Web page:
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. Last Updated: 07/27/2016

Using the Chechen Enemy

If the Chechens did not exist, it would be necessary to invent them.

From the time Vladimir Putin became president, the liberal intelligentsia has complained that the country is heading for authoritarian rule. The last three years have not seen a flowering of democracy, of course, but nor have the gloomy predictions come true. Television stations and newspapers that irked the authorities have experienced their share of unpleasantness, but that happened under Boris Yeltsin, too. All in all, things were going pretty much as usual.

This situation changed after the hostage crisis last month. The calamity in Moscow was not reducible to the deaths of 128 people (and counting). The gas attack in the Theater Na Dubrovke set far-reaching political processes in motion.

We have come closer to the creation of an authoritarian regime in the last three weeks than we had in the preceding three years. New State Duma legislation restricts the freedom of the press to cover anti-terrorist operations. It is now forbidden to analyze the actions of law enforcement in such operations, much less to criticize them. This allows the repressive organs of our government to violate human rights and even the laws of the Russian Federation with impunity.

The state security agencies underscored the seriousness of their intentions by searching the offices of the newspaper Versia. Some Internet sites on the government's black list have been blocked, though not all that effectively. Government officials and Duma deputies now threaten to ban independent-minded and "disloyal" journalists from practicing their profession. Duma Speaker Gennady Seleznyov, himself a former journalist, has openly proposed the introduction of censorship.

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An anti-terrorist state is taking shape in Russia. All of its activities are centered around the war on terrorism. Any criticism of the special services therefore becomes an anti-government act.

It's well known that an authoritarian regime needs enemies, both foreign and domestic. Tsarist Russia had enemies abroad in the Turks, Germans and Austrians, and at home -- as they put it at the time -- among the "Yids, university students and the intellegentsia." External enemies are necessary to rally society around the government, which in turn defends the "national interest." The battle against "internal enemies" is meant to justify police repressions. Soldiers defend us against the external enemy, while the secret police defend us at home. Criticism of the authorities is equated with aiding the enemy.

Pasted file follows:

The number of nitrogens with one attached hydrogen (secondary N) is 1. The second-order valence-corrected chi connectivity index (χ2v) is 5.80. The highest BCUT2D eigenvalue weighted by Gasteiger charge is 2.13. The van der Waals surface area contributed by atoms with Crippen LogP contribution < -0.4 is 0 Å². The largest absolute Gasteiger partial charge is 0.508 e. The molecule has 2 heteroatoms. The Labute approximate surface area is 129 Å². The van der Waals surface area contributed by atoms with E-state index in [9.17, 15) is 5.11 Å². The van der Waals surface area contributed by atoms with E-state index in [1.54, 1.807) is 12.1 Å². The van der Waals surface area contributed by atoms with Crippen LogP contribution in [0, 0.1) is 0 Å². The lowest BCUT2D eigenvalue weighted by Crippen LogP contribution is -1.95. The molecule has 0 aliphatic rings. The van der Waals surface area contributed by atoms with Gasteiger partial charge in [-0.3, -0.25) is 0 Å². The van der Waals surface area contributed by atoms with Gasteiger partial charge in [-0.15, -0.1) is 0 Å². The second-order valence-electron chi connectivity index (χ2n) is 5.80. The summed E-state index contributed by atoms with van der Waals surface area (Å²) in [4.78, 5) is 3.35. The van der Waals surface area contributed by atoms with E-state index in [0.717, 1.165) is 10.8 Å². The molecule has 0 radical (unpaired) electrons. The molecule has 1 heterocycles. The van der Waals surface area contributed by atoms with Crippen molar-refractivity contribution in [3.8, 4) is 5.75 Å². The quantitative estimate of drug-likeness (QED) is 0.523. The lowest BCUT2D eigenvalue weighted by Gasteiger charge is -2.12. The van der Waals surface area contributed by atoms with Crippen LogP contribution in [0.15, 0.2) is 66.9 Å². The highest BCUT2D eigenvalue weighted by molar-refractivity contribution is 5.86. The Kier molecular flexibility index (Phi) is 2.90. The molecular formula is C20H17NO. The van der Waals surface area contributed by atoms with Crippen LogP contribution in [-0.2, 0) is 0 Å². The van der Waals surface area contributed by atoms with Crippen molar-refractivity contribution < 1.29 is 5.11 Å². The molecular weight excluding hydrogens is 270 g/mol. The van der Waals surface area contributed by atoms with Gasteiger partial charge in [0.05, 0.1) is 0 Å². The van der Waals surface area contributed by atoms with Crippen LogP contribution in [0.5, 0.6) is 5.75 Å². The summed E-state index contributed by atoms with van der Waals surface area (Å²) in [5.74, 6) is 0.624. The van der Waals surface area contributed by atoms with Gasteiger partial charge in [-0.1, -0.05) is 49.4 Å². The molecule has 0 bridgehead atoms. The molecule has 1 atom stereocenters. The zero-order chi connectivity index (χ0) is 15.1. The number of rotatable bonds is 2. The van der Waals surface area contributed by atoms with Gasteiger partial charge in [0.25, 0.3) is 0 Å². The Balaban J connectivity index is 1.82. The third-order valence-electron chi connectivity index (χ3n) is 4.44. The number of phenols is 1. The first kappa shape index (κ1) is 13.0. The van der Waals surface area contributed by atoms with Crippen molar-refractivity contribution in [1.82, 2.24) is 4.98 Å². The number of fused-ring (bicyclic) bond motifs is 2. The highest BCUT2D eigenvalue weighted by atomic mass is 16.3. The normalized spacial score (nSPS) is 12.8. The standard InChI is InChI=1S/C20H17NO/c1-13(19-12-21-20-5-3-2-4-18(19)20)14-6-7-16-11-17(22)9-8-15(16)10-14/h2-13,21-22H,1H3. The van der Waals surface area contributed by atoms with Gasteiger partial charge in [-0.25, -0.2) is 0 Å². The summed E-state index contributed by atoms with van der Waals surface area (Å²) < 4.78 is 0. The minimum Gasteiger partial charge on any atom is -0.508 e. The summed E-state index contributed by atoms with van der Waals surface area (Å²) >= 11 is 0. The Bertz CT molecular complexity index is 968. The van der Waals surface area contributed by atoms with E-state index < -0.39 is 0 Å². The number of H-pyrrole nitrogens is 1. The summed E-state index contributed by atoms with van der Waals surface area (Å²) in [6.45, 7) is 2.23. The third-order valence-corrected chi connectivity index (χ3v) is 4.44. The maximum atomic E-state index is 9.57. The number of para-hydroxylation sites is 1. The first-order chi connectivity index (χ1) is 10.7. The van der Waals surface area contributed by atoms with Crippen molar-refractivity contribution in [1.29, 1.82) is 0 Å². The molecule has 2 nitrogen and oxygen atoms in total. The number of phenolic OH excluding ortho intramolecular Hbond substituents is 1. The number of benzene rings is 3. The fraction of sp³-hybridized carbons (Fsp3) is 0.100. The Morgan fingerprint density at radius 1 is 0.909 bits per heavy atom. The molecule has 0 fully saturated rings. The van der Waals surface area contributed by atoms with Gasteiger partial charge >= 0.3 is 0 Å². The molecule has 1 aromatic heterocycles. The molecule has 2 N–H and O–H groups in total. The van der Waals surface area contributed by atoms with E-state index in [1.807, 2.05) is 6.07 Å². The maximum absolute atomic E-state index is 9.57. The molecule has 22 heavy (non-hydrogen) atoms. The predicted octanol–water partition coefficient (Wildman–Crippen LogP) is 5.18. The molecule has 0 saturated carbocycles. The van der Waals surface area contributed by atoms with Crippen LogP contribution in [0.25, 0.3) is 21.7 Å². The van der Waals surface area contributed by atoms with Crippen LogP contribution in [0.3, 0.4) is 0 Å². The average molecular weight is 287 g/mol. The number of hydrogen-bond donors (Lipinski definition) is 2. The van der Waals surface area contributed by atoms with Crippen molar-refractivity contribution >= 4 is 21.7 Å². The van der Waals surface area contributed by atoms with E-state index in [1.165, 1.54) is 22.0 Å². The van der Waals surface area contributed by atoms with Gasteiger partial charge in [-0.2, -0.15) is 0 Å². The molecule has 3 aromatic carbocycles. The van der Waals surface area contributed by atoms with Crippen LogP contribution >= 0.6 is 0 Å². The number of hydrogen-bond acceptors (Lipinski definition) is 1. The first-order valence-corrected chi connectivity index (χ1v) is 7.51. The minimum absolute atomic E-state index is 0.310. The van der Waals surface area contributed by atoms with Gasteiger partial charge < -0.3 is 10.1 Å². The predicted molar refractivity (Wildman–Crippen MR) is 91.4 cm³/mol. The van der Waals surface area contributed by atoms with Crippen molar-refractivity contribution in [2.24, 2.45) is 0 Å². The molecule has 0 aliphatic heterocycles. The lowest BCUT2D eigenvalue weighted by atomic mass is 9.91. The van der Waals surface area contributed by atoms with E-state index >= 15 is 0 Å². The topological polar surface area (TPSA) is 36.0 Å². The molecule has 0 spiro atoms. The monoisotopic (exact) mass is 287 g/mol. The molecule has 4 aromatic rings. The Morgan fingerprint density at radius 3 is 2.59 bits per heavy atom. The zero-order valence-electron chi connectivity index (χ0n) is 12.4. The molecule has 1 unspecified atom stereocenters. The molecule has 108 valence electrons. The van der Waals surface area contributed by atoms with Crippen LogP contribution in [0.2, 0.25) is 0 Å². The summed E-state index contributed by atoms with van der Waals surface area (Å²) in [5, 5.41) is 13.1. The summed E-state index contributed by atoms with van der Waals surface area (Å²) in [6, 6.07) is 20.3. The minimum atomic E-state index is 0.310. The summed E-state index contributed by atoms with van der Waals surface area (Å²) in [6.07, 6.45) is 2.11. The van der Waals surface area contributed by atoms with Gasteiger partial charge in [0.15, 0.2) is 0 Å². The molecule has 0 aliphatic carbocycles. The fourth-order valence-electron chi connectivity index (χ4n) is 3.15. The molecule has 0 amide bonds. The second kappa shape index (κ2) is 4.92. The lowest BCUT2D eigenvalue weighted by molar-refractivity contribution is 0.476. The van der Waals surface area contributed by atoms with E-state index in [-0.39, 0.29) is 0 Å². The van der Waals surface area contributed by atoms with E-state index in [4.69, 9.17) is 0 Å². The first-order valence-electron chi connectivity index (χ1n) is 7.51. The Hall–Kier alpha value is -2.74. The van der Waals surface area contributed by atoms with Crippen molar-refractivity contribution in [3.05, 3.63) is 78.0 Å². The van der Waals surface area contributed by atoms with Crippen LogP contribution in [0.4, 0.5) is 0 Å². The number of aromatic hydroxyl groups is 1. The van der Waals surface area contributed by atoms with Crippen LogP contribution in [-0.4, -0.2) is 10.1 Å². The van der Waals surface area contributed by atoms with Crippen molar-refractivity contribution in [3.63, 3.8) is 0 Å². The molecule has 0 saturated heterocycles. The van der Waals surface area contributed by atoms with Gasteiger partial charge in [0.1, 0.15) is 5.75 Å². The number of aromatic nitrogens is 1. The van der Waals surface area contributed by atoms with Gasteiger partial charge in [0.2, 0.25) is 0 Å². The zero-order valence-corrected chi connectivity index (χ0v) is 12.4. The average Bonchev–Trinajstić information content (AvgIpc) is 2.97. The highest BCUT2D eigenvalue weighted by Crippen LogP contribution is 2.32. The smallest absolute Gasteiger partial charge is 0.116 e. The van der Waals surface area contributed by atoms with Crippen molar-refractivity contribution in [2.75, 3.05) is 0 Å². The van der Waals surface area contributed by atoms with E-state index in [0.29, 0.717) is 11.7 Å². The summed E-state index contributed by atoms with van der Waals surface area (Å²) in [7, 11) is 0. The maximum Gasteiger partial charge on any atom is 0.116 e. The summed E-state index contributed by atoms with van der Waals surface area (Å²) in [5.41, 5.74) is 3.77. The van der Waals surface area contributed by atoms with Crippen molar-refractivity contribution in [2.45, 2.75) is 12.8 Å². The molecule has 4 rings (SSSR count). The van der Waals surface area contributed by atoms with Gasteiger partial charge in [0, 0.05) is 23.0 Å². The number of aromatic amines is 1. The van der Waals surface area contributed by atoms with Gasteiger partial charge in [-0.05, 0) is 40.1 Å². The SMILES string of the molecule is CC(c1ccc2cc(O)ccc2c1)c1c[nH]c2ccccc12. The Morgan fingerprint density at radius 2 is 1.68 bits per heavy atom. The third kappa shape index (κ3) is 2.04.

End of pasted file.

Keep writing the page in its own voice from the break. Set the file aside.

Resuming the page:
The Chechens have proven ideal enemies for the Russian authorities. On the one hand, they are internal enemies, since they are still considered citizens of Russia. A precedent is being set: Russian citizens can be searched without a warrant, finger-printed without being charged of a crime, detained and deported without good reason. The methods tested in Chechnya are now being used in Moscow, from military censorship to zachistki, or mopping-up operations. And methods of police coercion tried out on Moscow's Chechens can then be used against other residents.

All of this is happening with relatively little resistance because Chechens are also perceived by society as an external enemy. Almost no one thinks of Chechnya as a part of Russia after all that has happened in the last 10 years. It's another country of some kind that for some reason we have to conquer. One huge difference between the first and second Chechen wars is that during the first war both sides still remembered life in the Soviet Union. They still felt themselves to be citizens of a single country -- not the Russian Federation, but the Soviet empire in which they had grown up together, and which they had served together. The second Chechen war is governed by a different set of rules. Nothing unites the two sides any longer. This has resulted in the horrifying brutality of the army's sweep operations and the wave of anti-Russian feeling now washing over the Caucasus.

The first Chechen campaign was conceived as a "little, winnable war" that would allow Russia's leadership to shore up its power and to justify increasing authoritarianism. It had the opposite effect, however. Military defeats sapped the regime's already measly authority, and the liberal press for the first time began to criticize "its own" government. Freedom of speech was suddenly more than just words.

The second Chechen war was meant to destroy the political results of the first war -- not the Khasavyurt and Moscow accords on the status of Chechnya, but political freedom in Russia.

Boris Kagarlitsky is a Moscow-based sociologist.